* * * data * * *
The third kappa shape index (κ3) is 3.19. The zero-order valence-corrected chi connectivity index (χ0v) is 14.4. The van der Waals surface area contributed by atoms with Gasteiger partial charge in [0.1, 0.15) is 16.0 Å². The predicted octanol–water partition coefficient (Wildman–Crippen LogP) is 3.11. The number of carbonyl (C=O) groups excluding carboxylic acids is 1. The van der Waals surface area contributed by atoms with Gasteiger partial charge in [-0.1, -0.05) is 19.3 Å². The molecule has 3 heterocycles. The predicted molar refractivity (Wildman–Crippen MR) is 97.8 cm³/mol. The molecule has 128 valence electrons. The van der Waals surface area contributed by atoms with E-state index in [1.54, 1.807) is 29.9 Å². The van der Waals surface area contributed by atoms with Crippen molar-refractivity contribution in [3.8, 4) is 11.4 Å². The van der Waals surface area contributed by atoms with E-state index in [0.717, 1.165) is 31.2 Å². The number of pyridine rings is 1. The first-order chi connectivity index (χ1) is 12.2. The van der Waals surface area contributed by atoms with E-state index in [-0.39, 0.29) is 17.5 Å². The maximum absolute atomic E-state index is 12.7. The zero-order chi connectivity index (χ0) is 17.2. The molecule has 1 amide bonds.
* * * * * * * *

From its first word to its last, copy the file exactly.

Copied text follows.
The third kappa shape index (κ3) is 3.19. The zero-order valence-corrected chi connectivity index (χ0v) is 14.4. The van der Waals surface area contributed by atoms with Gasteiger partial charge in [0.1, 0.15) is 16.0 Å². The predicted octanol–water partition coefficient (Wildman–Crippen LogP) is 3.11. The number of carbonyl (C=O) groups excluding carboxylic acids is 1. The van der Waals surface area contributed by atoms with Gasteiger partial charge in [-0.1, -0.05) is 19.3 Å². The molecule has 3 heterocycles. The predicted molar refractivity (Wildman–Crippen MR) is 97.8 cm³/mol. The molecule has 128 valence electrons. The van der Waals surface area contributed by atoms with E-state index in [1.54, 1.807) is 29.9 Å². The van der Waals surface area contributed by atoms with Crippen molar-refractivity contribution in [3.8, 4) is 11.4 Å². The van der Waals surface area contributed by atoms with E-state index in [0.717, 1.165) is 31.2 Å². The number of pyridine rings is 1. The first-order chi connectivity index (χ1) is 12.2. The van der Waals surface area contributed by atoms with E-state index in [-0.39, 0.29) is 17.5 Å². The maximum absolute atomic E-state index is 12.7. The zero-order chi connectivity index (χ0) is 17.2. The molecule has 1 amide bonds.